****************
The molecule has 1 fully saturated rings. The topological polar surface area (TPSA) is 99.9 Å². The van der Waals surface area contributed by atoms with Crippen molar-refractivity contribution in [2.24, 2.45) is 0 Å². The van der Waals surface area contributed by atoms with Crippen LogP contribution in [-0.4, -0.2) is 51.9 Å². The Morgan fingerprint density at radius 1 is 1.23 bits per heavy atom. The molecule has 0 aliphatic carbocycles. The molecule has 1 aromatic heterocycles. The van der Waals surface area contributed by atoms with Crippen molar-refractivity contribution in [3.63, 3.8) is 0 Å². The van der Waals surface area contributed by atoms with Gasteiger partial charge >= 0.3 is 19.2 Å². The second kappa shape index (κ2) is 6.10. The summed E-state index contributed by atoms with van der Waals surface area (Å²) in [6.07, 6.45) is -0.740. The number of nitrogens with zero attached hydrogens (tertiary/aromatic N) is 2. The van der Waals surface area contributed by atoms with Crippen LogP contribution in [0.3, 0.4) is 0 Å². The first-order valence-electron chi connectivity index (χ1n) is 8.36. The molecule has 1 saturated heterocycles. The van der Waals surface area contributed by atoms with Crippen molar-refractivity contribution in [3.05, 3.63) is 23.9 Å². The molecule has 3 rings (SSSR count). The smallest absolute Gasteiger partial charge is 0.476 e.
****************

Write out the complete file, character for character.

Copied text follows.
The molecule has 1 fully saturated rings. The topological polar surface area (TPSA) is 99.9 Å². The van der Waals surface area contributed by atoms with Crippen molar-refractivity contribution in [2.24, 2.45) is 0 Å². The van der Waals surface area contributed by atoms with Crippen LogP contribution in [-0.4, -0.2) is 51.9 Å². The Morgan fingerprint density at radius 1 is 1.23 bits per heavy atom. The molecule has 0 aliphatic carbocycles. The molecule has 1 aromatic heterocycles. The van der Waals surface area contributed by atoms with Crippen molar-refractivity contribution in [3.63, 3.8) is 0 Å². The van der Waals surface area contributed by atoms with Gasteiger partial charge >= 0.3 is 19.2 Å². The second kappa shape index (κ2) is 6.10. The summed E-state index contributed by atoms with van der Waals surface area (Å²) in [6.07, 6.45) is -0.740. The number of nitrogens with zero attached hydrogens (tertiary/aromatic N) is 2. The van der Waals surface area contributed by atoms with Crippen LogP contribution in [0.3, 0.4) is 0 Å². The first-order valence-electron chi connectivity index (χ1n) is 8.36. The molecule has 1 saturated heterocycles. The van der Waals surface area contributed by atoms with Crippen molar-refractivity contribution in [3.05, 3.63) is 23.9 Å². The molecule has 3 rings (SSSR count). The smallest absolute Gasteiger partial charge is 0.476 e.